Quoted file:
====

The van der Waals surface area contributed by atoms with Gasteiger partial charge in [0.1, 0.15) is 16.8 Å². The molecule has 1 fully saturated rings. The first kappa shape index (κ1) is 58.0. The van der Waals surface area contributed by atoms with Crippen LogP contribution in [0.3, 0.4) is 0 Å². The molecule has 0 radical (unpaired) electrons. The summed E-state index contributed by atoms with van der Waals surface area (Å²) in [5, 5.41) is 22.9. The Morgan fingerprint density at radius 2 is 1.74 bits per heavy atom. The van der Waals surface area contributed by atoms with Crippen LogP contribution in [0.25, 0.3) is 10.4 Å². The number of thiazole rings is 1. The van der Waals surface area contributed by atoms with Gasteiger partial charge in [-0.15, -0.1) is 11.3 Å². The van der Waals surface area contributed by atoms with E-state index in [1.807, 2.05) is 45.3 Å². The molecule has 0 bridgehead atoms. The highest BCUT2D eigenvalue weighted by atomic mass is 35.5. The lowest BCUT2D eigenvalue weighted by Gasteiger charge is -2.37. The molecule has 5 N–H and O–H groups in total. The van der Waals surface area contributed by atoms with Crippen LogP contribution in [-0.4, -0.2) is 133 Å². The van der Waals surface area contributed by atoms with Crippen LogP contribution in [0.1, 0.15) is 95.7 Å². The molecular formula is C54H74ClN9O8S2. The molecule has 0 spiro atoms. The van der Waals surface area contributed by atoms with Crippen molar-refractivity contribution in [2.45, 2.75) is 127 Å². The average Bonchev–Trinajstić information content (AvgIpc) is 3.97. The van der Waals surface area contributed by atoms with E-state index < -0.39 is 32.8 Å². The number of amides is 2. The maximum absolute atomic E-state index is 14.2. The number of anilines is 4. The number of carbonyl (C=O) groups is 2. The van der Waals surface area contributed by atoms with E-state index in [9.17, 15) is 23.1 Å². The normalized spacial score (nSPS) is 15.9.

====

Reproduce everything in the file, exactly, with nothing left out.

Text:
The van der Waals surface area contributed by atoms with Gasteiger partial charge in [0.1, 0.15) is 16.8 Å². The molecule has 1 fully saturated rings. The first kappa shape index (κ1) is 58.0. The van der Waals surface area contributed by atoms with Crippen LogP contribution in [0.3, 0.4) is 0 Å². The molecule has 0 radical (unpaired) electrons. The summed E-state index contributed by atoms with van der Waals surface area (Å²) in [5, 5.41) is 22.9. The Morgan fingerprint density at radius 2 is 1.74 bits per heavy atom. The van der Waals surface area contributed by atoms with Crippen LogP contribution in [0.25, 0.3) is 10.4 Å². The number of thiazole rings is 1. The van der Waals surface area contributed by atoms with Gasteiger partial charge in [-0.15, -0.1) is 11.3 Å². The van der Waals surface area contributed by atoms with E-state index in [1.807, 2.05) is 45.3 Å². The molecule has 0 bridgehead atoms. The highest BCUT2D eigenvalue weighted by atomic mass is 35.5. The lowest BCUT2D eigenvalue weighted by Gasteiger charge is -2.37. The molecule has 5 N–H and O–H groups in total. The van der Waals surface area contributed by atoms with Crippen LogP contribution in [-0.4, -0.2) is 133 Å². The van der Waals surface area contributed by atoms with Crippen LogP contribution in [0.1, 0.15) is 95.7 Å². The molecular formula is C54H74ClN9O8S2. The molecule has 0 spiro atoms. The van der Waals surface area contributed by atoms with Crippen molar-refractivity contribution in [2.45, 2.75) is 127 Å². The average Bonchev–Trinajstić information content (AvgIpc) is 3.97. The van der Waals surface area contributed by atoms with E-state index < -0.39 is 32.8 Å². The number of amides is 2. The maximum absolute atomic E-state index is 14.2. The number of anilines is 4. The number of carbonyl (C=O) groups is 2. The van der Waals surface area contributed by atoms with E-state index in [9.17, 15) is 23.1 Å². The normalized spacial score (nSPS) is 15.9.